Justiciability of the basic necessity of housing: litigation of forced slum evictions in Bangladesh

S. M. Atia Naznin

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State-led forced slum evictions remain a constant challenge in Bangladesh. The rights of the squatters, either evicted or under threat of eviction, need to be protected. Under the Constitution of Bangladesh, the provision of housing exists not as a right but rather as a non-justiciable basic necessity. This imposes only a weak obligation on the state to resolve housing issues. Because the Constitution is the fundamental instrument that authorises the roles of state bodies, this limits judicial capacity to adjudicate any alleged eviction. This article, however, argues that the Bangladesh Supreme Court has overcome the justiciability bar on the basic necessity of housing through its liberal and rights-sensitive approach. This article therefore discusses the theoretical understanding of justiciability and the courts’ adjudicative authority. It then examines the efforts of several regional and national courts to enforce forced evictions by devising certain standards of adjudication. The progressive attitude of the Bangladesh Supreme Court is demonstrated in relevant judicial decisions on forced slum evictions. Finally, the article discusses the catalysts that influence the court to take the approach it does.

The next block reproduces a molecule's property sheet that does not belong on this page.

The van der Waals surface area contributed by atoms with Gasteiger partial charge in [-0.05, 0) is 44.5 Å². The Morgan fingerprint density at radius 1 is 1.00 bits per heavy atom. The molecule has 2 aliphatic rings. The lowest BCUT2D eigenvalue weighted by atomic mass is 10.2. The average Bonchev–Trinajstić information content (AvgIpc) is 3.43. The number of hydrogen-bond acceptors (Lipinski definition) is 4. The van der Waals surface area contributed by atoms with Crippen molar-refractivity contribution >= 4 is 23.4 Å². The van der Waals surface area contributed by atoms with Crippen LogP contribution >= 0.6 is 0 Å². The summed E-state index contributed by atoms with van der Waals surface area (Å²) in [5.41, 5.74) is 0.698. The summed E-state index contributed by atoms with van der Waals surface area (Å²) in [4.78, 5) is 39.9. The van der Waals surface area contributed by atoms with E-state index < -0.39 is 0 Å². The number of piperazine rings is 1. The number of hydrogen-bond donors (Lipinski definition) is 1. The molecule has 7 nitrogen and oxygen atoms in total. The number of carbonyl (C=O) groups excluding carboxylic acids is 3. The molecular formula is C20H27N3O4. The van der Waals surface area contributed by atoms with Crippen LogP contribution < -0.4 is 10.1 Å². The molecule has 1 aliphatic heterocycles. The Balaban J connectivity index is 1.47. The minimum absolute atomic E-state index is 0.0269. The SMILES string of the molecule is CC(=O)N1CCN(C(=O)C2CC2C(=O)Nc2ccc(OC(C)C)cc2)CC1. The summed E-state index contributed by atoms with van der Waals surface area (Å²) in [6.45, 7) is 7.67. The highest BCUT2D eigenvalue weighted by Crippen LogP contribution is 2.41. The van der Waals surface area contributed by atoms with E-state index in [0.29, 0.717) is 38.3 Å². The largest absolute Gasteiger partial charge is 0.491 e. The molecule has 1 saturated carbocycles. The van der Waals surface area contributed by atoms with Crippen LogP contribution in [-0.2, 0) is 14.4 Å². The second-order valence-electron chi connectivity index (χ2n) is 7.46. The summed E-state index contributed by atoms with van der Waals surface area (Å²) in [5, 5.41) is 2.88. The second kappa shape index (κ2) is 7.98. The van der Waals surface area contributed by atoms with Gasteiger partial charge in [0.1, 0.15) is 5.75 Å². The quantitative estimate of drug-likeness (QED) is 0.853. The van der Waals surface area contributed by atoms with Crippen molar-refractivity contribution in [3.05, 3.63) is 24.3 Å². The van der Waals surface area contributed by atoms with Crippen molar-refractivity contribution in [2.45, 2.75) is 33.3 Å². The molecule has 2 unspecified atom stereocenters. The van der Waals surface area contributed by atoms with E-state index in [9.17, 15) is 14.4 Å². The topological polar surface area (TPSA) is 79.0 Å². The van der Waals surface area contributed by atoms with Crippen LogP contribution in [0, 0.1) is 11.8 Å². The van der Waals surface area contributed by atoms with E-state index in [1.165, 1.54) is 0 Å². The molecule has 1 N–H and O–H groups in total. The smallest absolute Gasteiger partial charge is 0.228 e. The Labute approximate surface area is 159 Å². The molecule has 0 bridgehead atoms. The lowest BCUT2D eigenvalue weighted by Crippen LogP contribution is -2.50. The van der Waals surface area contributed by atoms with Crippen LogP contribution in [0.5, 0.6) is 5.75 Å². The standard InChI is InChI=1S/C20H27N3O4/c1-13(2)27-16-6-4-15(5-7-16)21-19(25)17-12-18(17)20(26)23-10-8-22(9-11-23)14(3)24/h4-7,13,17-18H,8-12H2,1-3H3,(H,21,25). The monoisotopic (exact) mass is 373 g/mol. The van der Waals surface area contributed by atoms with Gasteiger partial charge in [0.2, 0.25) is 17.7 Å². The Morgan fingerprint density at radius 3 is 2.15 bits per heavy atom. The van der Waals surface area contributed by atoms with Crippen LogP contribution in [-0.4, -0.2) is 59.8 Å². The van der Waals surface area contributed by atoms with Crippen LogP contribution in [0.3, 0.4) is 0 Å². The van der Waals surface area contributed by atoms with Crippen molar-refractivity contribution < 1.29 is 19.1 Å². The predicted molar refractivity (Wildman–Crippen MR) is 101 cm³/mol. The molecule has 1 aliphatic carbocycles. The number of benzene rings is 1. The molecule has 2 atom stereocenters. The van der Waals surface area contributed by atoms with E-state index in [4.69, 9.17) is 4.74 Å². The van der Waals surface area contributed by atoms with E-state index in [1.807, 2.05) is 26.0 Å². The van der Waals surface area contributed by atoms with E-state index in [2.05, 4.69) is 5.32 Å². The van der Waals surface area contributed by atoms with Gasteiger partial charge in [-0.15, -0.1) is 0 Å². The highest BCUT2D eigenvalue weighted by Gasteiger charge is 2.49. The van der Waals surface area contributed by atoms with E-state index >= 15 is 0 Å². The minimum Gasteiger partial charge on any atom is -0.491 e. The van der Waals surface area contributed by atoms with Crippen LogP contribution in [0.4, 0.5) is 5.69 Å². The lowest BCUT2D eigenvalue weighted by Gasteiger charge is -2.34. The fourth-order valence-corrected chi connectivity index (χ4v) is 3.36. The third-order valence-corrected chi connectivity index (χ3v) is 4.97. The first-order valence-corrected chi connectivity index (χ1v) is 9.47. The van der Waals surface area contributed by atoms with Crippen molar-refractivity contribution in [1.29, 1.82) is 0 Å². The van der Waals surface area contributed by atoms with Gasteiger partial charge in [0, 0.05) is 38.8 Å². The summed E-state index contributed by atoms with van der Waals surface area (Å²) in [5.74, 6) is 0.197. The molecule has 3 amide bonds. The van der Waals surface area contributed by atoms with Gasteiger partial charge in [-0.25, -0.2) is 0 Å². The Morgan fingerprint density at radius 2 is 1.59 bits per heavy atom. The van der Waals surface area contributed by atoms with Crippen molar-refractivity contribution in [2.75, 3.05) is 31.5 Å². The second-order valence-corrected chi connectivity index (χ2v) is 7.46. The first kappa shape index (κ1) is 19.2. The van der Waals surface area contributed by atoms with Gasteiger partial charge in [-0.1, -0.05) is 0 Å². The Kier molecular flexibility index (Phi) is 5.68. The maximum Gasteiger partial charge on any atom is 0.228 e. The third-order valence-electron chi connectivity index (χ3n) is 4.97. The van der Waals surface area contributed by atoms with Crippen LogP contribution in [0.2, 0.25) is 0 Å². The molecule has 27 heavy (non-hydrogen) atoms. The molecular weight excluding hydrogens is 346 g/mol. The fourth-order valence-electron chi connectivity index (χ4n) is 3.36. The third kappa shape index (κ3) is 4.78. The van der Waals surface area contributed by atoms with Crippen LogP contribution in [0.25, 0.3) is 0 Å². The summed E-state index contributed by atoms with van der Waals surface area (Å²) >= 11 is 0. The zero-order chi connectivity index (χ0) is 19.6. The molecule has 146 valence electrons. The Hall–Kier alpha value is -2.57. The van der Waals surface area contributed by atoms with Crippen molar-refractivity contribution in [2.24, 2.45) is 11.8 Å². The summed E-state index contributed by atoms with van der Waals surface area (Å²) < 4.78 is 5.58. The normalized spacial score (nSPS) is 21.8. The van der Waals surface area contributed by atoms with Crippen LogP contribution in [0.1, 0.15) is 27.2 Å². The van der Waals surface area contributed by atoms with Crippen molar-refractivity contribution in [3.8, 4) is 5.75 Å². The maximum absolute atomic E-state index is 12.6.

Original languageEnglish
Article number9
Pages (from-to)1-18
Number of pages18
JournalAustralian Journal of Asian Law
Issue number2
Publication statusPublished - 2017


  • Constitutional law
  • Socio-economic rights
  • Right to housing
  • Forced evictions
  • Forced slum evictions


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